Those for whom it is true give evidence of your reign through the things that they do, the love they live in their lives. You make all things new and in the process change accepted meanings into whole new concepts. This is a new Genesis, a new first day of Creation. Nothing is as it used to be. You are king because you are willing to shed the last drop of blood and water from your pierced side. You are king because you serve. You wash feet.

What did I expect that day I decided to accept your invitation to follow you? It’s so long ago it is difficult for me to remember. But I wonder, was I expecting success, a degree of prestige, a position of respect and power in the community because I belonged to you? I cringe even as I write those words because I never wanted power to be associated with me, my name or my memory. Did I delude myself? Was I expecting the trappings of success to follow as a result of my service done in your name? Is it because none of that happened that I wonder about the reality of your reign?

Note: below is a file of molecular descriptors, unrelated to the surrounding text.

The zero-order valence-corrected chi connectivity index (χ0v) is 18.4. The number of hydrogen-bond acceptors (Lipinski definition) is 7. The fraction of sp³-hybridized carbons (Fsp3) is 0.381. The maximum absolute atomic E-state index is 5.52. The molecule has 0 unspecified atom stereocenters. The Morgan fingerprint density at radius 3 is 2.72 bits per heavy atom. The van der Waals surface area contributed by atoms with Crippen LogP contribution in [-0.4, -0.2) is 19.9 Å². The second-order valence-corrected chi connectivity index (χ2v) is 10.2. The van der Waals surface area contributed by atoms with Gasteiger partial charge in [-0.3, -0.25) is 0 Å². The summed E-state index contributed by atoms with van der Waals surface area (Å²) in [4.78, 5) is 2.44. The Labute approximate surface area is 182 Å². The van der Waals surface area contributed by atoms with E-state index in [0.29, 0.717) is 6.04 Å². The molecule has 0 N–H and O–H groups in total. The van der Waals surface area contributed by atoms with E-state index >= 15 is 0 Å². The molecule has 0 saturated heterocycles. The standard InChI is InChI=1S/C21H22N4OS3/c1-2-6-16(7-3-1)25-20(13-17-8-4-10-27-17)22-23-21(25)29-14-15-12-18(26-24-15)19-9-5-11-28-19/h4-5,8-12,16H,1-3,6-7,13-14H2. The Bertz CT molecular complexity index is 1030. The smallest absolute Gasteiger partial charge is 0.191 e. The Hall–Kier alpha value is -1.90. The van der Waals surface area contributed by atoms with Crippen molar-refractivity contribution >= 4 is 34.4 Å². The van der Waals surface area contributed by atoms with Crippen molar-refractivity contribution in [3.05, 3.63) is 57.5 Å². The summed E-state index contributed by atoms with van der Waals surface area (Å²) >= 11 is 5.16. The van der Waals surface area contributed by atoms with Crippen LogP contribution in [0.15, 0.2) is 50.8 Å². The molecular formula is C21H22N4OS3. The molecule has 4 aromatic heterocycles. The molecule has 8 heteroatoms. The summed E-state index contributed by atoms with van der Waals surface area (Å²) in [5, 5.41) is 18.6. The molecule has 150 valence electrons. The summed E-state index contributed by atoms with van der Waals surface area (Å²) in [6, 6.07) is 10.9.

I remember sitting at the bedside of a child whose head was swathed in an outsized bandage because of the huge tumor that was ending his all too brief life. Or was it when I watched my father on the dialysis machine, knowing how he hated that process? Or maybe it was when I knelt in the street next to the woman who had been thrown to the ground when a thief pushed her out of the way as he grabbed her purse. Anyway, do you remember that one of those times I cried out to you in my heart’s anguish and asked you why? Do you remember that I pleaded with you to do something to change things? And nothing happened. It was only my surroundings that staunched my rage.

Why are the tears welling and flowing down my cheeks? Is it because now I remember how they witnessed your reign, witnessed to me that you were Christ their king? I held his hand and the little tyke with the huge turban smiled and told me something important was happening, he was going to God. My father said it was time to stop the dialysis so that he could go home. The woman in the street wept as the blood flowed from her head and told me to pray for the desperate person who had done this to her. She wanted him to know that she forgave him because you said she must forgive those who would do evil against her.

Your reign has begun but it is not the type of kingship some of us might have expected. Please be patient with me. I still want to learn the lesson. I still want to know that you are my king.